Budget 700-HP Honda K24 Engine Build:
The Blueprint

The objective of this article is to lay out the foundation of what I call a “budget” way of making 700 rear-wheel horsepower from a Honda K24 engine. One of my criteria is that I can only use off-the-shelf parts, nothing fancy that you have to wait for 6 months to get. However, I do need the correct combination of parts that will work well together to reach the harmonic tone of 700 reliable horsepowers. With that being said, no combination of parts will matter if you have the wrong engine builder, so I’ve reached out to InlinePRO for this project. This article is what I’m calling Phase 0 (zero), meaning this is what the blueprint for the build will be. Now, let’s get to the important stuff, starting with the cylinder head.

I’ll be using a K24A2 head since they are everywhere and for five hundred to eight hundred USD you can have one as well. It usually comes with a free short block attached to it, in running order 90% of the time. Let’s start the rundown on what will be going on with this head. For cams and valve control I went with  Kelford Stage 1 cams paired with their Beehive valve springs.

As far as valves go, we went with Skunk2 Ultra Valves so I don’t melt the OEM ones. It’ll be sucking in air through a Skunk2 74mm throttle body. I will also be utilizing a new product on the market for RWD K series applications, K Miata’s Intake manifold (OE throttle body and intake manifold pictured above). The fuelling will be covered by Radium Engineering fuel rail and ID2000s. Just like the OEM K24 that’s in the car now, we will be utilizing TracTuff’s adapters for all the pesky things that are needed to convert an engine from being mounted transverse (FWD) to longitudinal (RWD).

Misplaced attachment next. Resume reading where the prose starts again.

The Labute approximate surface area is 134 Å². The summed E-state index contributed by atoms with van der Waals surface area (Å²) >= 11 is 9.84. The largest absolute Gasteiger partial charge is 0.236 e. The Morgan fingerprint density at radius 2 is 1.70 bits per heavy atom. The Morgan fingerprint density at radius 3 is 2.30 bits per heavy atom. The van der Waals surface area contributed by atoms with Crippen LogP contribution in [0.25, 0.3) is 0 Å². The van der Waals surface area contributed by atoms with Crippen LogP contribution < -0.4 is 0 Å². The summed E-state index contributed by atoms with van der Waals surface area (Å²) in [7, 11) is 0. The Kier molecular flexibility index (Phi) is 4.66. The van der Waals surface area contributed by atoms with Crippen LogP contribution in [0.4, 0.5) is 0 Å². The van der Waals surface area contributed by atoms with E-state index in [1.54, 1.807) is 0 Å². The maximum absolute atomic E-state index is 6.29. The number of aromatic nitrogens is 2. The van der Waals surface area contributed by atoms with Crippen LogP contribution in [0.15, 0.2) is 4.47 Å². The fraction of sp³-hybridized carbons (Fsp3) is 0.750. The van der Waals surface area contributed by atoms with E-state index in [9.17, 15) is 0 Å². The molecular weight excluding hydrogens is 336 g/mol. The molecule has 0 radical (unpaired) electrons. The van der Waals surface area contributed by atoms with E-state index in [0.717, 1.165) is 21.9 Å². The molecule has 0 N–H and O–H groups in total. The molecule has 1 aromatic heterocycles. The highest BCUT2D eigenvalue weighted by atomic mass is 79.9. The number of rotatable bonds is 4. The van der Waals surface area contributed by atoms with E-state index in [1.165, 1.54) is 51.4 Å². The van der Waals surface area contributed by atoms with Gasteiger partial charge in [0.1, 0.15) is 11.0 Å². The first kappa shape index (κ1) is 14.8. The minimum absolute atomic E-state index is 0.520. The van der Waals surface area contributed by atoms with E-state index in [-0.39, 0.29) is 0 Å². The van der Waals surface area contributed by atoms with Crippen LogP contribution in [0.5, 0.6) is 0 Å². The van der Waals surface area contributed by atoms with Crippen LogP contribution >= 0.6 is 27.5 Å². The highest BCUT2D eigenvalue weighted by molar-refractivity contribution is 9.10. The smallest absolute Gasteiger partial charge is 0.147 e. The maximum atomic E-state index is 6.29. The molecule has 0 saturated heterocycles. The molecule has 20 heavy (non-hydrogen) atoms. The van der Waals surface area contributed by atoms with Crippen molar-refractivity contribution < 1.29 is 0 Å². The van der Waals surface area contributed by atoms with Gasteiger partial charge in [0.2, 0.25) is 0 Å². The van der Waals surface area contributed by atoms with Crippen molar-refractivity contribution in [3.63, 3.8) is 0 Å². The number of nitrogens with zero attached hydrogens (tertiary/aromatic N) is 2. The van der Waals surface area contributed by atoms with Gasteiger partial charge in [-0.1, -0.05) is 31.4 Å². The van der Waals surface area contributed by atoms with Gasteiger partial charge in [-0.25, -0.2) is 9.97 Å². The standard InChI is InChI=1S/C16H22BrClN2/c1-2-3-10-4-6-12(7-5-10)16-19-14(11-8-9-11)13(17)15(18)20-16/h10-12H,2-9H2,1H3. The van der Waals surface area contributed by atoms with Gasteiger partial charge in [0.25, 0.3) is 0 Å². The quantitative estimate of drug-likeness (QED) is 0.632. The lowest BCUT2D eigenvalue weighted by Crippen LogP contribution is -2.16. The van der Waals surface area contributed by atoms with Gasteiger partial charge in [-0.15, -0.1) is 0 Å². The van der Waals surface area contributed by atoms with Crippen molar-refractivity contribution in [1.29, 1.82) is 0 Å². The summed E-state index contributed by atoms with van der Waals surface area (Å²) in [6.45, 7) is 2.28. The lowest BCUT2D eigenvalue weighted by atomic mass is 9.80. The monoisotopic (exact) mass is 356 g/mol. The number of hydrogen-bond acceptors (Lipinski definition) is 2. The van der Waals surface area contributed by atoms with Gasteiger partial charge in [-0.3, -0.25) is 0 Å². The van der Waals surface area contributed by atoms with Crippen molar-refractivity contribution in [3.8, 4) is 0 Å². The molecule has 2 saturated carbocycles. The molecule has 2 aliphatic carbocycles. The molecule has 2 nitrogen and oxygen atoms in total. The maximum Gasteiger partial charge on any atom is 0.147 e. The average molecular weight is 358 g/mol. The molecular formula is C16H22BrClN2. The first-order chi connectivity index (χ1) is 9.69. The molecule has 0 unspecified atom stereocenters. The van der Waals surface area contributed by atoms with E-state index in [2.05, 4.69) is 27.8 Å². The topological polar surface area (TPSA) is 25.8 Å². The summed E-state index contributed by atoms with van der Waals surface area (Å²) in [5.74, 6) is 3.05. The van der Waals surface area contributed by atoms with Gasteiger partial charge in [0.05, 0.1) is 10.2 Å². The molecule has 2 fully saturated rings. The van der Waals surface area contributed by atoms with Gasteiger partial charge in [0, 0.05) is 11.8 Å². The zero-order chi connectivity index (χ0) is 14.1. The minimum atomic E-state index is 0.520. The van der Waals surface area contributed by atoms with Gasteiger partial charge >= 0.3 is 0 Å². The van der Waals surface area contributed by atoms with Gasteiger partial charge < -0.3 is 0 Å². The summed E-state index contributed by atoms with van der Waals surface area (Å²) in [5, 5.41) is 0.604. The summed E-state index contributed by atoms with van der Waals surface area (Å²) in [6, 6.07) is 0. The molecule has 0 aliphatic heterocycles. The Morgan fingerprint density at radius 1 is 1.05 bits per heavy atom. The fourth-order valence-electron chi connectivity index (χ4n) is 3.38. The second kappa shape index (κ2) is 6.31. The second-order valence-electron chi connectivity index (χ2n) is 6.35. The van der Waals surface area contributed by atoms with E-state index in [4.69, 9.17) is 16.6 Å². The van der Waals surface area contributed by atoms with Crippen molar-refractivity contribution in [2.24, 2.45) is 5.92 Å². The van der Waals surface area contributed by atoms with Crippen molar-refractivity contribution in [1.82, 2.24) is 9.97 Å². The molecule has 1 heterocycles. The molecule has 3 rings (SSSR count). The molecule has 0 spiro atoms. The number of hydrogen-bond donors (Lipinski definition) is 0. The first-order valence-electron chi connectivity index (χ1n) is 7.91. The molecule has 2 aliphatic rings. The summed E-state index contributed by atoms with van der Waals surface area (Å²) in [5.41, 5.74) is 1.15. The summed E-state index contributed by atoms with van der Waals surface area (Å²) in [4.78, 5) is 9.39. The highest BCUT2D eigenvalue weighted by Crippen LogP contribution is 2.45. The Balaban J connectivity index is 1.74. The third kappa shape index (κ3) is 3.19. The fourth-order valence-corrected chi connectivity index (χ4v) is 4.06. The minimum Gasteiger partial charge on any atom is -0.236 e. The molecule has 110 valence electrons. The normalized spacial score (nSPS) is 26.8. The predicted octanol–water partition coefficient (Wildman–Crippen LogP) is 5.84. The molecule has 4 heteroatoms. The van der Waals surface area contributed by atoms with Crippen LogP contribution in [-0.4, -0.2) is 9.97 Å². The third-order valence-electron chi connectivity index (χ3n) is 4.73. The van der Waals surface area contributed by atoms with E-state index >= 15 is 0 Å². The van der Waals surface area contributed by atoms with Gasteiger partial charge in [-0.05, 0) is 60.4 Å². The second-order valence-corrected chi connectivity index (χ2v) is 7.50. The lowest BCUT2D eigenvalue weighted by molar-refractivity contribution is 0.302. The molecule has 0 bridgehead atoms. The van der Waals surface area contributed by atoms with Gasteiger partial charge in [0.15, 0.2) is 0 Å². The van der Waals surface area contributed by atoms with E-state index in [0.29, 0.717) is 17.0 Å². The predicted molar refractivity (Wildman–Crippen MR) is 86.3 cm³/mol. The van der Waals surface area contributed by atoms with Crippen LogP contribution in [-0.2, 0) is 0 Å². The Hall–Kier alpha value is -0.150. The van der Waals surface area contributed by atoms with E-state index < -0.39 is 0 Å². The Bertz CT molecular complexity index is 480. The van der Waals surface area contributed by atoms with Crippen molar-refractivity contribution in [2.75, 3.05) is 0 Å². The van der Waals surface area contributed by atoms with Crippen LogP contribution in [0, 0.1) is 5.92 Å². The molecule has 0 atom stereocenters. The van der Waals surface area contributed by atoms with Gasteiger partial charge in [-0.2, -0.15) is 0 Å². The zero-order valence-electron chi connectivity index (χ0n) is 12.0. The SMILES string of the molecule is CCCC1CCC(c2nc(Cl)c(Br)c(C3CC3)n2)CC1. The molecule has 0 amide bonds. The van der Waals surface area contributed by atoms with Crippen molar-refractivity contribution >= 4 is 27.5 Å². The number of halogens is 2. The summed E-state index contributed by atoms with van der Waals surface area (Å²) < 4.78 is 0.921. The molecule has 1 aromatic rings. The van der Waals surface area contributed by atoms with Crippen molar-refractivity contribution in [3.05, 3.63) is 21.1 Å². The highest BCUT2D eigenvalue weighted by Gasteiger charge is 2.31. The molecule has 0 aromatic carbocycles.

Moving on to the bottom end, I’ll be using InlinePRO’s head studs, timing chain tensioner,  and head gasket. Pistons will be CP Piston 10:1 compression pistons, connected to Carrillo Pro-A Connecting rods. The block will be closed deck sleeved by InlinePRO. To control oil, I’ll be utilizing the TracTuff type-S Oil pump kit again, as well as their oil pan. Everything else in the bottom end will be OEM Honda unless I’m told otherwise by InlinePRO.

One of the most important things will be how I’m are forcing more air into the engine. That comes from my lord and saviour, Garrett Advancing Motion. I’ll be utilizing their Garrett GTX3582 again. Instead of the 7-psi I’m currently running, I’ll be shooting for around 21 to 24-psi. I also might be with InlinePRO to develop a new exhaust manifold for RWD K series applications, if we have time. I’ll be using Hasport for mounts again. Everything will be assembled in Springfield, VA at InlinePRO.

Next article we will be going over Phase 1 of the engine build, which will be the process of sleeving the block, installing rods, pistons, and all the machine work that goes into building an engine. You know, the good stuff! In the meantime, stop by my older articles and see how far Sheri my Time Attack Honda S2000 has come.

Earlier stories on Sheri the S2000

Bad to Rad Part 1: the start of the rebuild

Bad To Rad Part 2: V-mounting rad and intercooler

Bad To Rad Part 3: vents and airflow management

Bad To Rad Part 4: GridLife South Road Atlanta

Bad To Rad Part 5: GridLife Special Stage & SpecFit

Bad To Rad Part 6: 2017 Plans & Upgrades

Roll Cage Fabrication

Teaming Up With Professional Awesome + Aero Upgrades

2018 Season Recap

K Swap Part 1

K Swap Part 2

Devin’s K24 Turbocharged S2000 – The Final Chapter? 

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